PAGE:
Don’t get trapped in summer mode. Embrace winter, be less productive, and be more present with fewer people…..

The plan of nature for the good human life has much nuance. As Hesiod saw and expressed in Works and Days, this plan includes the gift of seasons, and how they can channel our lives into nourishing and fruitful rhythms. What I found most arresting in what I heard from Dallas Hartwig was the diagnosis that we are stuck in chronic summer. The summer mode is characterized by long hours of work…

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4 things you should know about the Incarnation, when God’s presence returned to the human family…

In the Gospel for this Fourth Sunday of Advent, we step back nine months to March 25th, the feast of the Annunciation, an all-but-hidden event that changed the world. God, whose focal presence departed the Temple just prior to the Babylonian invasion and the loss of the Ark of the Covenant…

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Pope’s Sunday Angelus: ‘Consumerism has stolen Christmas. Prepare your hearts to be ready to receive God’…

Pope Francis advised Catholics Sunday not to waste time complaining about coronavirus restrictions, but to focus instead on helping those in need. Speaking from a window overlooking St. Peter’s Square Dec. 20, the pope encouraged people to imitate the Virgin Mary’s “yes” to God at the Annunciation.

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Ça va bien aller: Will All Indeed Be Well?

The following reflection from contributor Father Tim McCauley offers one perspective on our current times of controversy. I know many of our readers have reservations about the proposed vaccine, and I share a number of those. We’re each going to have to make up our own minds and consciences about all of tha – see my upcoming article in Catholic World Report. As befits a magazine in the truly ‘Catholic’ tradition, we should be open to differing points of view – within certain limits. As the saying goes, in necessariis unitas, in dubiis libertas, in omnibus caritas. In necessary things, unity, in doubtful things, liberty, and in all things, charity. So peruse Father’s thoughts about the financial impact of our response to Covid, and feel free to let us know your own thoughts. (Editor)

‘Ça va bien aller’ has become a popular slogan in Quebec to encourage people in the midst of the coronavirus pandemic.   It is always accompanied by a picture of a rainbow, which from a natural perspective we often associate with peace after a storm.   It has gained some popularity in English Canada as well, with various translations such as ‘We will be OK.’   During these last months of doubt, fear, and uncertainty, a simple catchphrase like this can have a positive effect.  Yet what is the basis of this slogan?  Is it a statement of logic, an expression of natural optimism, faith in God, or a combination of these?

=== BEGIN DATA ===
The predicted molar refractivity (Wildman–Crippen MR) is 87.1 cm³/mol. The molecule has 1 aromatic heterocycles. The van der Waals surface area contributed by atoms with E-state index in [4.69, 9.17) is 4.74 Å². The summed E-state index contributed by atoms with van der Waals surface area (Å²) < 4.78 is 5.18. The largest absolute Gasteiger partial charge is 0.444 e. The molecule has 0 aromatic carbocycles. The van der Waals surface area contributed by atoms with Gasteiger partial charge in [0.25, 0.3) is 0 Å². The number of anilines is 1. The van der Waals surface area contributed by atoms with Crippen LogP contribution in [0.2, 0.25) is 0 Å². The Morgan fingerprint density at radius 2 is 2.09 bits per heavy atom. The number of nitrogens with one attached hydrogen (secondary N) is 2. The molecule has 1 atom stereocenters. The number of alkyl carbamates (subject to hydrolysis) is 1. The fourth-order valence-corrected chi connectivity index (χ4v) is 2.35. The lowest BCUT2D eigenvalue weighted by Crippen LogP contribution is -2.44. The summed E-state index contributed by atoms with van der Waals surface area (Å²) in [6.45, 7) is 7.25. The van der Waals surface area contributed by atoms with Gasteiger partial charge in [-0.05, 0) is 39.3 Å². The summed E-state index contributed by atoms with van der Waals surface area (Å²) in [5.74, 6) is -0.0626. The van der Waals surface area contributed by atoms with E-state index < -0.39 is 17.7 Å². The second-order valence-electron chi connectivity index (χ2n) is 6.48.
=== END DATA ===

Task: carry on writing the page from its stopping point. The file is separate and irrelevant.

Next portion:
One could say with a reasonable amount of certainty that the coronavirus will not last forever.   In our world’s history of epidemics, many of them were devastating, such as the black plague in the Middle Ages and the Spanish flu in the early 20th century, but they all ran their course and came to an end.  The same should be true with Covid-19.  Furthermore, there is hope that with the new vaccine being distributed, people will be immunized from the virus.  Accordingly, when all is said and done, we should all be able to say with confidence, ‘Ça va bien aller or ‘We will be OK.’

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Christmas 2020 Message Bishop Tom Deenihan of Meath, Ireland

The annual commemoration of the birth of Our Saviour occurs during the darkest days of December and at the end of the calendar year.  In fact, many of the seasonal greetings used at this time combine wishes for both Christmas and the New Year: joy at the birth of Christ and an expression of hope for the year ahead.

Of all the celebrations in the calendar, Christmas is the one that people celebrate the most. It is the one for which we travel home and it is the one during which we reach out to others. The joyful prayer of Simeon at the Presentation of Jesus in the Temple, ‘for my eyes have seen the salvation that you have prepared for all nations’ is the cause of our Christmas joy. Christ is our Saviour!

This year, that joyful Christmas celebration and that sense of light and hope is needed more than ever.  Many will understandably feel that 2020 will be a year best forgotten and fewer will face the New Year with the apprehension they may usually have on New Year’s Eve.

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Syrian Archbishop Celebrates Mass for Charity’s Supporters

By John Newton and Sebastian Moll

On the 20th anniversary of his episcopal ordination, a Syrian archbishop offered Mass for all supporters of a Catholic charity that has provided aid since the start of the country’s civil war.

On Sunday (December 20), Syriac-Catholic Archbishop Antoine Chahda of Aleppo said Mass for all the benefactors of Catholic charity Aid to the Church in Need (ACN) at the city’s Our Lady of the Assumption Cathedral.

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